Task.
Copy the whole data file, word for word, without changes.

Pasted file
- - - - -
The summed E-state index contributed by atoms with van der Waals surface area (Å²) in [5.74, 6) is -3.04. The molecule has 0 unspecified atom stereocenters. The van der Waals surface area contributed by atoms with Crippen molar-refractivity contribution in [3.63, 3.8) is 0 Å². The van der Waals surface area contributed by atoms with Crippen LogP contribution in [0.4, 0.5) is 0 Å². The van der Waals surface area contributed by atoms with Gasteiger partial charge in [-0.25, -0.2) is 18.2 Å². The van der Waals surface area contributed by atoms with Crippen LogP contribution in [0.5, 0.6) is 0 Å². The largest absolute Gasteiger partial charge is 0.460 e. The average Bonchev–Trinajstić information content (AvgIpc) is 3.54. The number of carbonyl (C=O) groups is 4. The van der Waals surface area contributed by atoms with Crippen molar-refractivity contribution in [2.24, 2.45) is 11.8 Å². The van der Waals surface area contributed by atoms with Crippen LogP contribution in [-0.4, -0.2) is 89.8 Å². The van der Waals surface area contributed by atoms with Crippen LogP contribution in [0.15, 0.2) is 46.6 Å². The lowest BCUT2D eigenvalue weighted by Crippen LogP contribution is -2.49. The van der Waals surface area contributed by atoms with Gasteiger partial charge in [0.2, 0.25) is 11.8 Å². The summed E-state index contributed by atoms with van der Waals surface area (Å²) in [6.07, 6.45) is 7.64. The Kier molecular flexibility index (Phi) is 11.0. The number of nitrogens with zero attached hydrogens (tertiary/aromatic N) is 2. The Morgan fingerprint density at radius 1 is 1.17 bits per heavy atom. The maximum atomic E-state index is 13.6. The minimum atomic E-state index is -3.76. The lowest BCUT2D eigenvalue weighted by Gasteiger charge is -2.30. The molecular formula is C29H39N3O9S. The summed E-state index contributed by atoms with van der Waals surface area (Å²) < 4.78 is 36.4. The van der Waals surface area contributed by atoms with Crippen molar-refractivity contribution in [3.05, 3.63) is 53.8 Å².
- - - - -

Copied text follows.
The summed E-state index contributed by atoms with van der Waals surface area (Å²) in [5.74, 6) is -3.04. The molecule has 0 unspecified atom stereocenters. The van der Waals surface area contributed by atoms with Crippen molar-refractivity contribution in [3.63, 3.8) is 0 Å². The van der Waals surface area contributed by atoms with Crippen LogP contribution in [0.4, 0.5) is 0 Å². The van der Waals surface area contributed by atoms with Gasteiger partial charge in [-0.25, -0.2) is 18.2 Å². The van der Waals surface area contributed by atoms with Crippen LogP contribution in [0.5, 0.6) is 0 Å². The largest absolute Gasteiger partial charge is 0.460 e. The average Bonchev–Trinajstić information content (AvgIpc) is 3.54. The number of carbonyl (C=O) groups is 4. The van der Waals surface area contributed by atoms with Crippen molar-refractivity contribution in [2.24, 2.45) is 11.8 Å². The van der Waals surface area contributed by atoms with Crippen LogP contribution in [-0.4, -0.2) is 89.8 Å². The van der Waals surface area contributed by atoms with Crippen LogP contribution in [0.15, 0.2) is 46.6 Å². The lowest BCUT2D eigenvalue weighted by Crippen LogP contribution is -2.49. The van der Waals surface area contributed by atoms with Gasteiger partial charge in [0.2, 0.25) is 11.8 Å². The summed E-state index contributed by atoms with van der Waals surface area (Å²) in [6.07, 6.45) is 7.64. The Kier molecular flexibility index (Phi) is 11.0. The number of nitrogens with zero attached hydrogens (tertiary/aromatic N) is 2. The Morgan fingerprint density at radius 1 is 1.17 bits per heavy atom. The maximum atomic E-state index is 13.6. The minimum atomic E-state index is -3.76. The lowest BCUT2D eigenvalue weighted by Gasteiger charge is -2.30. The molecular formula is C29H39N3O9S. The summed E-state index contributed by atoms with van der Waals surface area (Å²) < 4.78 is 36.4. The van der Waals surface area contributed by atoms with Crippen molar-refractivity contribution in [3.05, 3.63) is 53.8 Å².